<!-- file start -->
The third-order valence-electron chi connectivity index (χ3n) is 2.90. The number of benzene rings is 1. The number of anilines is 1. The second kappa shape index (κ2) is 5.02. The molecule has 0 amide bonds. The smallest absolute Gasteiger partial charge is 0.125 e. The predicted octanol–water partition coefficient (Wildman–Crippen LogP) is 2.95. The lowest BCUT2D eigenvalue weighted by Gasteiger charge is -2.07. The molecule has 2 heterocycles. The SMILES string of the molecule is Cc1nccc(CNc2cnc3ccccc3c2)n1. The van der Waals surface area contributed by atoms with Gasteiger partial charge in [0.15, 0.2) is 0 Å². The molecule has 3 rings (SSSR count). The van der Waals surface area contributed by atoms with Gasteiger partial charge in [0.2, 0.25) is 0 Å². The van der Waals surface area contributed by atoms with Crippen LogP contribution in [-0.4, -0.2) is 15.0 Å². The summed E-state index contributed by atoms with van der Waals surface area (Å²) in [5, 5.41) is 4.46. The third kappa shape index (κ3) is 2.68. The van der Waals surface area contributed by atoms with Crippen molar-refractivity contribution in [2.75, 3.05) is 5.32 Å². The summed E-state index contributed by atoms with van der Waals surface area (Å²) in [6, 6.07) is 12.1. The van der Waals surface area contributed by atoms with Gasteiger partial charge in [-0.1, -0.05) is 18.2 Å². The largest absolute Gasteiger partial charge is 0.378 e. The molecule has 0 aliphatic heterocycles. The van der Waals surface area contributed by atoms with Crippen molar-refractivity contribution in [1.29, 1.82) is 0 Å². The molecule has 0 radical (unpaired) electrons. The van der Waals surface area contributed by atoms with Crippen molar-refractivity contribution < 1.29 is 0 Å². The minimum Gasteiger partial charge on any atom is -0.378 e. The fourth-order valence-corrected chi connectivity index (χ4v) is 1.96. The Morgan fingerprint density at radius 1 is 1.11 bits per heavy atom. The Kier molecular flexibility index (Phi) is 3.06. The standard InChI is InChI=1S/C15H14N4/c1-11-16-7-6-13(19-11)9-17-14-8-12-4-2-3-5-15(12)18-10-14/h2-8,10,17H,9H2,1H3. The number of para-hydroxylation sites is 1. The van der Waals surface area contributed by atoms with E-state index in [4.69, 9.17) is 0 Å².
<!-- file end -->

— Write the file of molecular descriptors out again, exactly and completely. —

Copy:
The third-order valence-electron chi connectivity index (χ3n) is 2.90. The number of benzene rings is 1. The number of anilines is 1. The second kappa shape index (κ2) is 5.02. The molecule has 0 amide bonds. The smallest absolute Gasteiger partial charge is 0.125 e. The predicted octanol–water partition coefficient (Wildman–Crippen LogP) is 2.95. The lowest BCUT2D eigenvalue weighted by Gasteiger charge is -2.07. The molecule has 2 heterocycles. The SMILES string of the molecule is Cc1nccc(CNc2cnc3ccccc3c2)n1. The van der Waals surface area contributed by atoms with Gasteiger partial charge in [0.15, 0.2) is 0 Å². The molecule has 3 rings (SSSR count). The van der Waals surface area contributed by atoms with Gasteiger partial charge in [0.2, 0.25) is 0 Å². The van der Waals surface area contributed by atoms with Crippen LogP contribution in [-0.4, -0.2) is 15.0 Å². The summed E-state index contributed by atoms with van der Waals surface area (Å²) in [5, 5.41) is 4.46. The third kappa shape index (κ3) is 2.68. The van der Waals surface area contributed by atoms with Crippen molar-refractivity contribution in [2.75, 3.05) is 5.32 Å². The summed E-state index contributed by atoms with van der Waals surface area (Å²) in [6, 6.07) is 12.1. The van der Waals surface area contributed by atoms with Gasteiger partial charge in [-0.1, -0.05) is 18.2 Å². The largest absolute Gasteiger partial charge is 0.378 e. The molecule has 0 aliphatic heterocycles. The van der Waals surface area contributed by atoms with Crippen molar-refractivity contribution in [1.29, 1.82) is 0 Å². The molecule has 0 radical (unpaired) electrons. The van der Waals surface area contributed by atoms with Crippen molar-refractivity contribution < 1.29 is 0 Å². The minimum Gasteiger partial charge on any atom is -0.378 e. The fourth-order valence-corrected chi connectivity index (χ4v) is 1.96. The Morgan fingerprint density at radius 1 is 1.11 bits per heavy atom. The Kier molecular flexibility index (Phi) is 3.06. The standard InChI is InChI=1S/C15H14N4/c1-11-16-7-6-13(19-11)9-17-14-8-12-4-2-3-5-15(12)18-10-14/h2-8,10,17H,9H2,1H3. The number of para-hydroxylation sites is 1. The van der Waals surface area contributed by atoms with E-state index in [4.69, 9.17) is 0 Å².